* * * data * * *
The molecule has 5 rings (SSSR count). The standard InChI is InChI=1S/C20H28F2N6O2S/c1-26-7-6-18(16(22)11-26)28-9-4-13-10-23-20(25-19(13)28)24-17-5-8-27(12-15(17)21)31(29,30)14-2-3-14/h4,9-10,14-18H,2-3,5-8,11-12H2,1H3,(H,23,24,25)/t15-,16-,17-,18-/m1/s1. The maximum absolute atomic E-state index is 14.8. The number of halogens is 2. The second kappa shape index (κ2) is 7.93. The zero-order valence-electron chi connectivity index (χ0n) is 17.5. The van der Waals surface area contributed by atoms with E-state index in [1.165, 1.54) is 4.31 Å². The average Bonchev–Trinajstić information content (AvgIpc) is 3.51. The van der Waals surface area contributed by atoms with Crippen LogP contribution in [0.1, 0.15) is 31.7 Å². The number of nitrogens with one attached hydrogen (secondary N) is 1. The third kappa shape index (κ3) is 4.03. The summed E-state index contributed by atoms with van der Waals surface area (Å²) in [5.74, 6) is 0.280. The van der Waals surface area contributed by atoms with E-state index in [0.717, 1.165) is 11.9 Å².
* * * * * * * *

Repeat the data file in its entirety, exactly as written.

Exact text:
The molecule has 5 rings (SSSR count). The standard InChI is InChI=1S/C20H28F2N6O2S/c1-26-7-6-18(16(22)11-26)28-9-4-13-10-23-20(25-19(13)28)24-17-5-8-27(12-15(17)21)31(29,30)14-2-3-14/h4,9-10,14-18H,2-3,5-8,11-12H2,1H3,(H,23,24,25)/t15-,16-,17-,18-/m1/s1. The maximum absolute atomic E-state index is 14.8. The number of halogens is 2. The second kappa shape index (κ2) is 7.93. The zero-order valence-electron chi connectivity index (χ0n) is 17.5. The van der Waals surface area contributed by atoms with E-state index in [1.165, 1.54) is 4.31 Å². The average Bonchev–Trinajstić information content (AvgIpc) is 3.51. The van der Waals surface area contributed by atoms with Crippen LogP contribution in [0.1, 0.15) is 31.7 Å². The number of nitrogens with one attached hydrogen (secondary N) is 1. The third kappa shape index (κ3) is 4.03. The summed E-state index contributed by atoms with van der Waals surface area (Å²) in [5.74, 6) is 0.280. The van der Waals surface area contributed by atoms with E-state index in [0.717, 1.165) is 11.9 Å².